United States District Court, D. Colorado
MAURICE E. HARRIS, Applicant,
RICK RAEMISCH, Respondent.
ORDER DIRECTING APPLICANT TO CURE DEFICIENCIES
GORDON P. GALLAGHER, Magistrate Judge.
Mr. Harris, is in the custody of the Colorado Department of Corrections (CDOC) at the Colorado State Penitentiary in Canón City, Colorado. He has filed pro se an Application for a Writ of Habeas Corpus Pursuant to 28 U.S.C. § 2241 (ECF No. 1). In the Application, Mr. Harris claims that between 2006 and 2014, the CDOC wrongly classified him as a sex offender, without affording him a hearing, even though he was acquitted of the charged sex offense in December 2004. He claims that his improper classification as a sex offender reduced the rate at which he could earn good time credits. For relief, he requests an award of 15 days per month of good time credits, and five days per month of earned time credits "for education."
"The essence of habeas corpus is an attack by a person in custody upon the legality of that custody, and... the traditional function of the writ is to secure release from illegal custody." See Preiser v. Rodriguez, 411 U.S. 475, 484 (1973). It is well established in the Tenth Circuit that a habeas corpus application is an improper vehicle for a prisoner to challenge the conditions of his confinement. See McIntosh v. United States Parole Comm'n, 115 F.3d 809, 811-12 (10th Cir. 1997). Generally, a state prisoner's challenge to his conditions of confinement is cognizable under 42 U.S.C. § 1983. Id.
Mr. Harris does not have a remedy under 28 U.S.C. § 2241. In Colorado, good and earned time credits do not count as service of an inmate's sentence, see Rather v. Suthers, 973 P.2d 1264, 1266 (Colo.1999), but instead function only to establish parole eligibility, see Jones v. Martinez, 799 P.2d 385, 387-88 and n.5 (Colo.1990) (collecting cases). Cf. Thiret v. Kautzky, 792 P.2d 801, 805-07 (Colo.1990) (recognizing an exception for inmates sentenced to a crime committed after July 1, 1979, but before July 1, 1985, who are normally entitled to mandatory, not discretionary, parole (except for sex offenders)). Therefore, even if Mr. Harris was awarded all of the good and earned time credits to which he claims an entitlement, he would not be assured immediate or speedier release. See Kailey v. Price, No. 12-1276, 497 F.Appx. 835, 836-37 (10th Cir. Sept. 27, 2012) (unpublished) (citing Boutwell v. Keating, 399 F.3d 1203, 1209 (10th Cir. 2005) ("[H]abeas corpus is the only avenue for a challenge to the fact or duration of confinement, at least when the remedy requested would result in the prisoner's immediate or speedier release from that confinement.") (emphasis in original omitted); see also Frazier v. Jackson, No. 09-1429, 385 F. Appx. 808, 810-11 (10th Cir. 2010) (unpublished) ("An application for habeas relief may be granted only when the remedy requested would result in the prisoner's immediate or speedier release from confinement."). Accordingly, if Mr. Harris intends to proceed in this action, he must file a Prisoner Complaint, pursuant to 42 U.S.C. § 1983.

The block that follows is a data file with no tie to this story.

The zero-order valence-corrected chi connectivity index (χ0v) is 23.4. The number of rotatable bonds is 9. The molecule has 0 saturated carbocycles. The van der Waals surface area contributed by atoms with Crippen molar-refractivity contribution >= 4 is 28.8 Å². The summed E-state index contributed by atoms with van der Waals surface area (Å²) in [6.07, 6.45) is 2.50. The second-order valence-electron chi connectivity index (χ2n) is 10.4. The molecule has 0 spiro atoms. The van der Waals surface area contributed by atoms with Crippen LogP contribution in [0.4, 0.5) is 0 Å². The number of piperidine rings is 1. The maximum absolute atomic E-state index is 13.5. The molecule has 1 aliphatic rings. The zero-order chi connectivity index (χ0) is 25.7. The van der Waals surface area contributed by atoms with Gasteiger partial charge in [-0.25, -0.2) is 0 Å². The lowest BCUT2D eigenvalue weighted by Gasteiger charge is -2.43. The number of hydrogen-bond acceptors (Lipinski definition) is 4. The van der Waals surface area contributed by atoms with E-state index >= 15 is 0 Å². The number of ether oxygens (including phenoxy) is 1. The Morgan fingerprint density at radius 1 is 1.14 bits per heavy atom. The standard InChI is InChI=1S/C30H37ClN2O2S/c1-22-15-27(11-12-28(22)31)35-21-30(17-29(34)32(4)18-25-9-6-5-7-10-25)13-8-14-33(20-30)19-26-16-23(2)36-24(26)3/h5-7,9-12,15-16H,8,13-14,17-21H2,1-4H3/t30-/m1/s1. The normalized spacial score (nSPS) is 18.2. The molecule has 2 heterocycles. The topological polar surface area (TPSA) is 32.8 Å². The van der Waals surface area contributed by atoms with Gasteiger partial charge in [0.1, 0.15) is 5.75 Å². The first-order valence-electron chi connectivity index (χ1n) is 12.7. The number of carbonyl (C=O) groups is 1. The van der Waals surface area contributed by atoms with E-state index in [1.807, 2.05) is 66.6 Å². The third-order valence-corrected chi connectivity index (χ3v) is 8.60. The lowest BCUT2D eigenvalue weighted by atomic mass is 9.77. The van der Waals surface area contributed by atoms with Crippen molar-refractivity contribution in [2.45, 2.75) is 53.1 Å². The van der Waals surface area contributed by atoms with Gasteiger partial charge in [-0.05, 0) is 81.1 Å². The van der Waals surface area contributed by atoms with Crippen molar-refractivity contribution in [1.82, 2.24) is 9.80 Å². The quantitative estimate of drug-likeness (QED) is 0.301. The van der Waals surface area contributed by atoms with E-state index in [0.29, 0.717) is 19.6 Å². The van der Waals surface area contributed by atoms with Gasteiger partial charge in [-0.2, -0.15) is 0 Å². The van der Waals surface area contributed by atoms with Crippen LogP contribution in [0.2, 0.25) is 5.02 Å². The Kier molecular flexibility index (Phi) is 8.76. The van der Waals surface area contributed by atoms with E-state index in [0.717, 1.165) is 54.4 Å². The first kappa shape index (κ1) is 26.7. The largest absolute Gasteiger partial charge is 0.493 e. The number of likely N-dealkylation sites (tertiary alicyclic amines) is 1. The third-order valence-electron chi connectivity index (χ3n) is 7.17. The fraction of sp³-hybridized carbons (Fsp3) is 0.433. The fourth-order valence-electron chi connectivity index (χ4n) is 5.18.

As part of the court's review pursuant to D.C.COLO.LCivR 8.1(b), the court has determined that the document is deficient as described in this order. Mr. Harris will be directed to cure the following if he wishes to pursue his claims in this action. Any papers that Mr. Harris files in response to this order must include the civil action number on this order.
28 U.S.C. § 1915 Motion and Affidavit:
(1) xx is not submitted
(2) ___ is missing affidavit
(3) xx is missing certified copy of prisoner's trust fund statement for the 6-month period immediately preceding this filing
(4) ___ is missing certificate showing current balance in prison account
(5) ___ is missing required financial information
(6) xx is missing authorization to calculate and disburse filing fee payments
(7) ___ is missing an original signature ...